Genetic Chaos

Monday, April 19, 2004

A Global Haplotype Analysis of the Myotonic Dystrophy Locus: Implications for the Evolution of Modern Humans and for the Origin of Myotonic Dystrophy Mutations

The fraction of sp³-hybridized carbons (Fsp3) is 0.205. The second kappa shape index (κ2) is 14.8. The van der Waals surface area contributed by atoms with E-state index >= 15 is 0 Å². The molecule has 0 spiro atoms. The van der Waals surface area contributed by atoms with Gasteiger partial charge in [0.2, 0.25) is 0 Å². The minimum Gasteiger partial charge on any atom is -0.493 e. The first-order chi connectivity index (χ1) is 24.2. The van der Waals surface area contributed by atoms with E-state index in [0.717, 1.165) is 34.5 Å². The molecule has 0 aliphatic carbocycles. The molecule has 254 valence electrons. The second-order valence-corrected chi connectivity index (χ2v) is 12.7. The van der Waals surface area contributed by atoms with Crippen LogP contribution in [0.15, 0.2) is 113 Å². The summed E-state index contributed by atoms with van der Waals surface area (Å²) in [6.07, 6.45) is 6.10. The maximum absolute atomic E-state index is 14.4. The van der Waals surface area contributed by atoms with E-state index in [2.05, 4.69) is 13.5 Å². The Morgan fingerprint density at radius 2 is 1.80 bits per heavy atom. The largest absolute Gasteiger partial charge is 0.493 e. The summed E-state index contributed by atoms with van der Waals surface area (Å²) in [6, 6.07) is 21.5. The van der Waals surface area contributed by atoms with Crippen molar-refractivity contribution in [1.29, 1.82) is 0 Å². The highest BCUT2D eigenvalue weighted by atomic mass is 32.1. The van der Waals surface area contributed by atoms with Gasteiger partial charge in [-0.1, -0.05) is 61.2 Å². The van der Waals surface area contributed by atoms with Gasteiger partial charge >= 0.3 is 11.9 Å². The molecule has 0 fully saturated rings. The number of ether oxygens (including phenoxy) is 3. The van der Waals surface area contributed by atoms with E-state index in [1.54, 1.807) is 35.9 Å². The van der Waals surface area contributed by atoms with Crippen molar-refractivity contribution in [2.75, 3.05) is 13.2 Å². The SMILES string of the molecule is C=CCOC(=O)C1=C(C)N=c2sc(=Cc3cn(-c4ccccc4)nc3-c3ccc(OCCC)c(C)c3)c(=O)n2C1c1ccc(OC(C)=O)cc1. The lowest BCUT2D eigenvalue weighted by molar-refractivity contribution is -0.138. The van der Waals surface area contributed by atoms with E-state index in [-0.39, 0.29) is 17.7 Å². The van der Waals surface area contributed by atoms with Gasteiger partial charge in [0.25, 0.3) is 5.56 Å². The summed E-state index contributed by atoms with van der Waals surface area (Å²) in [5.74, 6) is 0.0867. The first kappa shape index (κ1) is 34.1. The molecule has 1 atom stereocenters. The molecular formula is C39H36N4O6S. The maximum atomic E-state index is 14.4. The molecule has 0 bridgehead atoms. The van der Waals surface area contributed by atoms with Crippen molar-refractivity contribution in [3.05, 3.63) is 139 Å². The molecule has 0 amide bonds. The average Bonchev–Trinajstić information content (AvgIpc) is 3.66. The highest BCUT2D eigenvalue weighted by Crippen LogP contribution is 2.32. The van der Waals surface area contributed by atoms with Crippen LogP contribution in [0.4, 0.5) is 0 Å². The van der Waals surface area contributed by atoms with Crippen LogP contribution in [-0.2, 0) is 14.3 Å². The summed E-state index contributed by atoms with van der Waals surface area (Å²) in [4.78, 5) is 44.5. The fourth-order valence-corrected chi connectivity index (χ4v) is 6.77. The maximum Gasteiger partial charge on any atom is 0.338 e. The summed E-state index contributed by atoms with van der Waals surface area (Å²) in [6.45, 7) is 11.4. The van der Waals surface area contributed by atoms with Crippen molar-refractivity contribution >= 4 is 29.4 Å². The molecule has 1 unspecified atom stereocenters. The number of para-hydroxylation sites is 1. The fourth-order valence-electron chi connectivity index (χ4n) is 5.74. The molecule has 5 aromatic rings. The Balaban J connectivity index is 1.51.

Haplotypes consisting of the (CTG)n repeat, as well as several flanking markers at the myotonic dystrophy (DM) locus, were analyzed in normal individuals from 25 human populations (5 African, 2 Middle Eastern, 3 European, 6 East Asian, 3 Pacific/Australo-Melanesian, and 6 Amerindian) and in five nonhuman primate species. Non-African populations have a subset of the haplotype diversity present in Africa, as well as a shared pattern of allelic association. (CTG)18–35 alleles (large normal) were observed only in northeastern African and non-African populations and exhibit strong linkage disequilibrium with three markers flanking the (CTG)n repeat. The pattern of haplotype diversity and linkage disequilibrium observed supports a recent African-origin model of modern human evolution and suggests that the original mutation event that gave rise to DM-causing alleles arose in a population ancestral to non-Africans prior to migration of modern humans out of Africa.

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